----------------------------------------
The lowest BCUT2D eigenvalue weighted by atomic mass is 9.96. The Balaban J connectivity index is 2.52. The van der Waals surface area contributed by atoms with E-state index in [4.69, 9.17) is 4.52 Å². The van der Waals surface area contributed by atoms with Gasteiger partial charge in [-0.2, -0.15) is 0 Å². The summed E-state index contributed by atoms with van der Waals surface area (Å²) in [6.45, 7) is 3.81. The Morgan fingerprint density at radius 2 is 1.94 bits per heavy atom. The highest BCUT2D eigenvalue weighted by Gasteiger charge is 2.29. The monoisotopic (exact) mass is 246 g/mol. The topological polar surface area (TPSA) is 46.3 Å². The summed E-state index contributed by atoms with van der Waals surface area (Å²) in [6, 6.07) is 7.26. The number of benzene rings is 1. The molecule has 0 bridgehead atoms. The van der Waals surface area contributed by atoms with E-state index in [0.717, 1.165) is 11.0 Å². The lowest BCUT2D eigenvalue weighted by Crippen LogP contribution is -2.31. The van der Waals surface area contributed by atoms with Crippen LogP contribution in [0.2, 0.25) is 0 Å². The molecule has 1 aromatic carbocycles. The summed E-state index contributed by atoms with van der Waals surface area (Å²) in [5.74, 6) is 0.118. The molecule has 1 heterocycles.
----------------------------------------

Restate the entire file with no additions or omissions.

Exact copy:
The lowest BCUT2D eigenvalue weighted by atomic mass is 9.96. The Balaban J connectivity index is 2.52. The van der Waals surface area contributed by atoms with E-state index in [4.69, 9.17) is 4.52 Å². The van der Waals surface area contributed by atoms with Gasteiger partial charge in [-0.2, -0.15) is 0 Å². The summed E-state index contributed by atoms with van der Waals surface area (Å²) in [6.45, 7) is 3.81. The Morgan fingerprint density at radius 2 is 1.94 bits per heavy atom. The highest BCUT2D eigenvalue weighted by Gasteiger charge is 2.29. The monoisotopic (exact) mass is 246 g/mol. The topological polar surface area (TPSA) is 46.3 Å². The summed E-state index contributed by atoms with van der Waals surface area (Å²) in [6, 6.07) is 7.26. The number of benzene rings is 1. The molecule has 0 bridgehead atoms. The van der Waals surface area contributed by atoms with E-state index in [0.717, 1.165) is 11.0 Å². The lowest BCUT2D eigenvalue weighted by Crippen LogP contribution is -2.31. The van der Waals surface area contributed by atoms with Crippen LogP contribution in [0.2, 0.25) is 0 Å². The molecule has 1 aromatic carbocycles. The summed E-state index contributed by atoms with van der Waals surface area (Å²) in [5.74, 6) is 0.118. The molecule has 1 heterocycles.